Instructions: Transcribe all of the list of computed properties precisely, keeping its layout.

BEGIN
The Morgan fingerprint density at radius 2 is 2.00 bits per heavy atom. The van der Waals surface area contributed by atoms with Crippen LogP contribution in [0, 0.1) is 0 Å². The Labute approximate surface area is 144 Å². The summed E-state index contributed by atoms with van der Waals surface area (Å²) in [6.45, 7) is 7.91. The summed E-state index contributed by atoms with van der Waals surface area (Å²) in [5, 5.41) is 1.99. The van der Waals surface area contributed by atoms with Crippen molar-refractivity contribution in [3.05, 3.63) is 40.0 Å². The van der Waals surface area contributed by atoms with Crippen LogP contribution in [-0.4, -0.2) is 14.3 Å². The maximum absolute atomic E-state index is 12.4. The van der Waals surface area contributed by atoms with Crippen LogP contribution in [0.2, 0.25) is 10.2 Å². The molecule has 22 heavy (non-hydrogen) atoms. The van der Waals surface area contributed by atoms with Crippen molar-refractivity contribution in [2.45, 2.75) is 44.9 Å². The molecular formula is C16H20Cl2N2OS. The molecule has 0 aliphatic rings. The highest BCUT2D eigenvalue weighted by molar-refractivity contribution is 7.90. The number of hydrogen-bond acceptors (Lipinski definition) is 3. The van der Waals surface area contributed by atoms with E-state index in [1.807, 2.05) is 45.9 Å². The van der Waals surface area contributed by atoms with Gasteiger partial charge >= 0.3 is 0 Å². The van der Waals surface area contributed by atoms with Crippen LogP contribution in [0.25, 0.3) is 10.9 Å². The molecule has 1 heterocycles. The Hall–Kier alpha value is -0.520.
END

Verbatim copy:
The Morgan fingerprint density at radius 2 is 2.00 bits per heavy atom. The van der Waals surface area contributed by atoms with Crippen LogP contribution in [0, 0.1) is 0 Å². The Labute approximate surface area is 144 Å². The summed E-state index contributed by atoms with van der Waals surface area (Å²) in [6.45, 7) is 7.91. The summed E-state index contributed by atoms with van der Waals surface area (Å²) in [5, 5.41) is 1.99. The van der Waals surface area contributed by atoms with Crippen molar-refractivity contribution in [3.05, 3.63) is 40.0 Å². The van der Waals surface area contributed by atoms with Crippen LogP contribution in [-0.4, -0.2) is 14.3 Å². The maximum absolute atomic E-state index is 12.4. The van der Waals surface area contributed by atoms with Crippen LogP contribution in [0.2, 0.25) is 10.2 Å². The molecule has 22 heavy (non-hydrogen) atoms. The van der Waals surface area contributed by atoms with Crippen molar-refractivity contribution in [2.45, 2.75) is 44.9 Å². The molecular formula is C16H20Cl2N2OS. The molecule has 0 aliphatic rings. The highest BCUT2D eigenvalue weighted by molar-refractivity contribution is 7.90. The number of hydrogen-bond acceptors (Lipinski definition) is 3. The van der Waals surface area contributed by atoms with E-state index in [1.807, 2.05) is 45.9 Å². The van der Waals surface area contributed by atoms with Gasteiger partial charge >= 0.3 is 0 Å². The van der Waals surface area contributed by atoms with Crippen LogP contribution in [0.25, 0.3) is 10.9 Å². The molecule has 1 heterocycles. The Hall–Kier alpha value is -0.520.